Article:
This week on The Wednesday Club, hosts Amy Dallen, Taliesin Jaffe, and Matt Key were joined by Damion Poitier to talk about the big events and crossovers that shake up the universes of your favorite comic books. They also shared some of the landmark events that left a lasting impression–good and bad.
Crossovers, team-ups, and events are similar in concept, but aren’t quite the same thing, explained the hosts.
Team-ups usually star two heroes together in the pages of one character’s book and are common, and can also occur within a crossover or event.
“A crossover is when you have one sort of meta-narrative or bigger story told across several different comic book issues,” said Matt. “If you have to buy more than one title to finish the story, [it’s a crossover.]”
All events are also crossovers. “Events have farther ramifications,” said Damion, and typically limited series are released as part of the event.
The hosts then went on to talk about some of the biggest and best crossover events they’ve loved over the years from both Marvel and DC.
Understandably confused with Secret Wars II (1985), Secret Wars (2015), and Secret War (2004); the major Marvel crossover event in the summer of 1984 was the first Secret Wars. In the event, an entity called The Beyonder brings the heroes and villains of the Marvel universe all together on Battleworld. “It was literally a god playing with superheroes,” said Taliesin.
The tie-in toys created for the event brought back fun memories for Taliesin and Damion, and the event itself had a lasting impact on the Marvel universe. Spider-Woman Julia Carpenter was introduced in the limited series, along with the debut of Spider-Man’s black costume that would later be revealed to be an alien symbiote. Even better, the series introduced readers to characters they might not have been familiar with.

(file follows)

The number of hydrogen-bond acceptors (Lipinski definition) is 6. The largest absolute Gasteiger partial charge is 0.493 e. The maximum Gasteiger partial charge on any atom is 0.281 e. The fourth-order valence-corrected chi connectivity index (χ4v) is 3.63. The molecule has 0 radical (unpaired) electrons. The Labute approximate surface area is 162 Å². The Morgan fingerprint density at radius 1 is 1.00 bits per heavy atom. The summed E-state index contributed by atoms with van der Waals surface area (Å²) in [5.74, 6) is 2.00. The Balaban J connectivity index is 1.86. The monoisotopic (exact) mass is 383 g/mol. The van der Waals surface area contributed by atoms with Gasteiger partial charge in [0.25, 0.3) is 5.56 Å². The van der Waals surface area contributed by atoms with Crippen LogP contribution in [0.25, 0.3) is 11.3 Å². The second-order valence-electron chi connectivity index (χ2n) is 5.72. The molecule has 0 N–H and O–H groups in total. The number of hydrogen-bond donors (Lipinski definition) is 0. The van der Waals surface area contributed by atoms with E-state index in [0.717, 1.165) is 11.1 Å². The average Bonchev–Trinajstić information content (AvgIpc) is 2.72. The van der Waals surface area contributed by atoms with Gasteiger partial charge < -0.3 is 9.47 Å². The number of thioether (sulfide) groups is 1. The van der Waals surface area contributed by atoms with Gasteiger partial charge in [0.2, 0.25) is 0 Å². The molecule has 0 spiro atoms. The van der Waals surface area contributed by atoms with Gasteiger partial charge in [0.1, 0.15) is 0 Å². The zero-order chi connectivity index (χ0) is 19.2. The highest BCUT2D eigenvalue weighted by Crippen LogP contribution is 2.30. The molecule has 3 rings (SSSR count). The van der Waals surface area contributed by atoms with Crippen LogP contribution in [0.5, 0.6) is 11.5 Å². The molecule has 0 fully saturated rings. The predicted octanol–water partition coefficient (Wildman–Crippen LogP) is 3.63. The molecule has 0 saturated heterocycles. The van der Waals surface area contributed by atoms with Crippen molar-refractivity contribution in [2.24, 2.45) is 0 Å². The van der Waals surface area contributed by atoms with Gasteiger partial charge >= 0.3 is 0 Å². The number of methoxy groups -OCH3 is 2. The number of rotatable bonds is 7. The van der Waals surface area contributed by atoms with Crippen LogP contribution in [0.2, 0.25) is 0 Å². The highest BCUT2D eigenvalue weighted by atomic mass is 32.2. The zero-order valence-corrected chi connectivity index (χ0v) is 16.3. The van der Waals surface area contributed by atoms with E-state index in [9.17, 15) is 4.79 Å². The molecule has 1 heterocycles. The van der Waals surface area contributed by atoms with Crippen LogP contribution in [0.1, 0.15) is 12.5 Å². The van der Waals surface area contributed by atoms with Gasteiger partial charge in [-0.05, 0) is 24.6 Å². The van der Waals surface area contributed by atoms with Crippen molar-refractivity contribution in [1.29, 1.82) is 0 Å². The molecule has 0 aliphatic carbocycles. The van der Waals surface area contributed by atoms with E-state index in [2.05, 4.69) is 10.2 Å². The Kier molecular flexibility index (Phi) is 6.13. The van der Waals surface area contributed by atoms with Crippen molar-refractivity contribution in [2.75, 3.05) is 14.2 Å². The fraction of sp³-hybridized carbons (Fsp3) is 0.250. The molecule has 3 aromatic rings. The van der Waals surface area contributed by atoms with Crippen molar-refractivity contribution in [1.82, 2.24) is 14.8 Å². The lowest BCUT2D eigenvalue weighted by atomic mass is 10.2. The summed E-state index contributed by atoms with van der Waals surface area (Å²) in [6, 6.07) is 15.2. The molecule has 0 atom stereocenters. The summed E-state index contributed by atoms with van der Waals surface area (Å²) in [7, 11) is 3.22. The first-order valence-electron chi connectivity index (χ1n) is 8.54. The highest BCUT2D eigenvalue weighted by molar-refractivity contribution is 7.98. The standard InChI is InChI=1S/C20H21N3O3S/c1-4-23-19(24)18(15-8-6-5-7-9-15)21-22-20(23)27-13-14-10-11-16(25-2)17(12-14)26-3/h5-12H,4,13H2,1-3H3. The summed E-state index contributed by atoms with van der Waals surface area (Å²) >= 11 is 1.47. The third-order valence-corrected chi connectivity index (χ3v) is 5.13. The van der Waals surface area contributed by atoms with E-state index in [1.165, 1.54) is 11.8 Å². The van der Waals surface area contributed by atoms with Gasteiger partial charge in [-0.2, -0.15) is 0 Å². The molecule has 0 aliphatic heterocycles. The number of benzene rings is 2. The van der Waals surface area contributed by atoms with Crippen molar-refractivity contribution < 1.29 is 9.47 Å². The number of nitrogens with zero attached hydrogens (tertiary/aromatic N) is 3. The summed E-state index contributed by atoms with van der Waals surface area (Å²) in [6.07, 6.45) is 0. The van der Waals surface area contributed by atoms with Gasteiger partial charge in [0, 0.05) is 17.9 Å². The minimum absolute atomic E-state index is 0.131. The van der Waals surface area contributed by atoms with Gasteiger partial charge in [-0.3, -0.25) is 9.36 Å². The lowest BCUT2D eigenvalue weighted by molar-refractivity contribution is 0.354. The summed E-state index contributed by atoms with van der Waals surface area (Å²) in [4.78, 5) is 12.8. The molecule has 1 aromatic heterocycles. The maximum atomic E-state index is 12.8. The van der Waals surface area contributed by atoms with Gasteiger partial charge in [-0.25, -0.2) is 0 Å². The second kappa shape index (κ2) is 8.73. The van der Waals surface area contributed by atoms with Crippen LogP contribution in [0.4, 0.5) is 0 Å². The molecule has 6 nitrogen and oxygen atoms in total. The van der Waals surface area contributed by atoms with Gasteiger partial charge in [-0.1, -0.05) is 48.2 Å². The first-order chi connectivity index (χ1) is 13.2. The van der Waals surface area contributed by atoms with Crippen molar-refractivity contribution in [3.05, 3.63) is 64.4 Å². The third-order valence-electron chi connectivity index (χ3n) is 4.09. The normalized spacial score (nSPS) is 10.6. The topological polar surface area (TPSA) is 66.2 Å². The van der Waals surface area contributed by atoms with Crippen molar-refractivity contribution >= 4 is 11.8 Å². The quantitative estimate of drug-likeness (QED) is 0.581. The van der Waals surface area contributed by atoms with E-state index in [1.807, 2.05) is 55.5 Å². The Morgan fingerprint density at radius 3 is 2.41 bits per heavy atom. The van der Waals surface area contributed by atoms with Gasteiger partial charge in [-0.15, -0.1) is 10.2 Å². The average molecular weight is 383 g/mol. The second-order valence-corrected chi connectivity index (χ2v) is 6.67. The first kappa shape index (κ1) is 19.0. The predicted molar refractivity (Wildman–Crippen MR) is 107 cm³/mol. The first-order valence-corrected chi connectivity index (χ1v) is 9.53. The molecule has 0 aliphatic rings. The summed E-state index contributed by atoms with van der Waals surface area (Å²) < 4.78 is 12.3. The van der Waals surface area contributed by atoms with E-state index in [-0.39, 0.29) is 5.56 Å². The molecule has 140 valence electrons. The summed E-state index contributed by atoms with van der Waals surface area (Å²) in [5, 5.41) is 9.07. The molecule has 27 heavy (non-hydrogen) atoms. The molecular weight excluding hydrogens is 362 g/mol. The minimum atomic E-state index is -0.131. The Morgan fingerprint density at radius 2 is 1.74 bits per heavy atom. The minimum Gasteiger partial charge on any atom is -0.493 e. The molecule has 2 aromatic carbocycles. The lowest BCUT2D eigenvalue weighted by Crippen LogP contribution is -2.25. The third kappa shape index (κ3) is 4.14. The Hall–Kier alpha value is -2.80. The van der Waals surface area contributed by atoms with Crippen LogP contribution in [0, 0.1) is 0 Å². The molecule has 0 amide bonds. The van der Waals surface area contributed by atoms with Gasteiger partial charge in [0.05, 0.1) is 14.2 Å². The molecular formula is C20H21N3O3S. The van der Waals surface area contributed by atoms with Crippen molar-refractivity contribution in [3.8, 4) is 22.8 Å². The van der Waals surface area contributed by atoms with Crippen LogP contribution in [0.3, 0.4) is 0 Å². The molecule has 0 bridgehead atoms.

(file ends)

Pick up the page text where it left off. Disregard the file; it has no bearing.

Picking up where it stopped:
“It introduces everyone and tries to put [readers] on a level playing field as it tells the story,” said Amy.
(Marvel Comics, Jim Shooter, Mike Zeck, and Bob Layton)
The 1991 crossover event The Infinity Gauntlet pitted just about all of the heroes of the Marvel universe against Thanos in an unforgettable series. Adam Warlock (“big gold space Jesus,” described Matt and Taliesin) played an important role in the story, organizing the heroes in their fight–and getting a few of them killed along the way.
“It’s a nice, weird, little self-contained book,” said Taliesin.
“Infinity Gauntlet, in a lot of ways, set the stages for the nineties,” said Matt. Infinity War and Infinity Crusade soon followed.
(Marvel Comics, Jim Starlin and George Pérez)
Hal Jordan transforms into the villain Parallax in this 1994 DC Comics event. He attempts to destroy and remake the DC Universe according to his own desires, and it’s up to Earth’s heroes to stop their one-time friend. With Kyle Raynor taking the spotlight as Green Lantern, the crossover endeared that character to new readers. It’s the reason companies do huge events, said Matt, to bring new readers to characters they might not otherwise encounter.
“[Zero Hour is] very underrated,” said Taliesin. “It’s showing its age a little bit, but once you’re comfortable reading an older book, there’s a lot to like in there.”
(DC Comics, Dan Jurgens and Jerry Ordway)
The showdown everyone wanted to see finally happened in this 1996 event. Heroes from the DC Comics and Marvel Comics would battle, and reader votes determined the winner. Hulk vs. Superman, Storm vs. Wonder Woman, Flash vs. Quicksilver: They were the matches comic book readers dreamed of.
“We had a three month long debate about who would win, Superman or Thor, at my comic book store when I was a kid,” Taliesin happily recalled.
The crossover later led to Amalgam Comics, merging together characters from DC and Marvel into new incarnations.
(DC Comics and Marvel Comics, Ron Marz, Peter David, Dan Jurgens, Claudio Castellini)
All of the DC universe’s deceased heroes and villains–including Barry Allen–return from the dead in the Green Lantern-centric event Blackest Night. While opinions on the event are divided among the hosts (and fans), Amy experienced the event “live” as one of her first introductions to the DC Universe when she began working in a comic shop.
“For me, it was perfect, because they kept explaining who everyone was,” she said. “They would take [Barry Allen] around the universe explaining everything that had changed.”
“That’s one of the powers of the event,” said Damion, “that it brings in new readers.”
(DC Comics, Geoff Johns and Ivan Reis)
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What is your favorite crossover event? Tell us in the comments.
Images: Geek & Sundry, Marvel Comics, DC Comics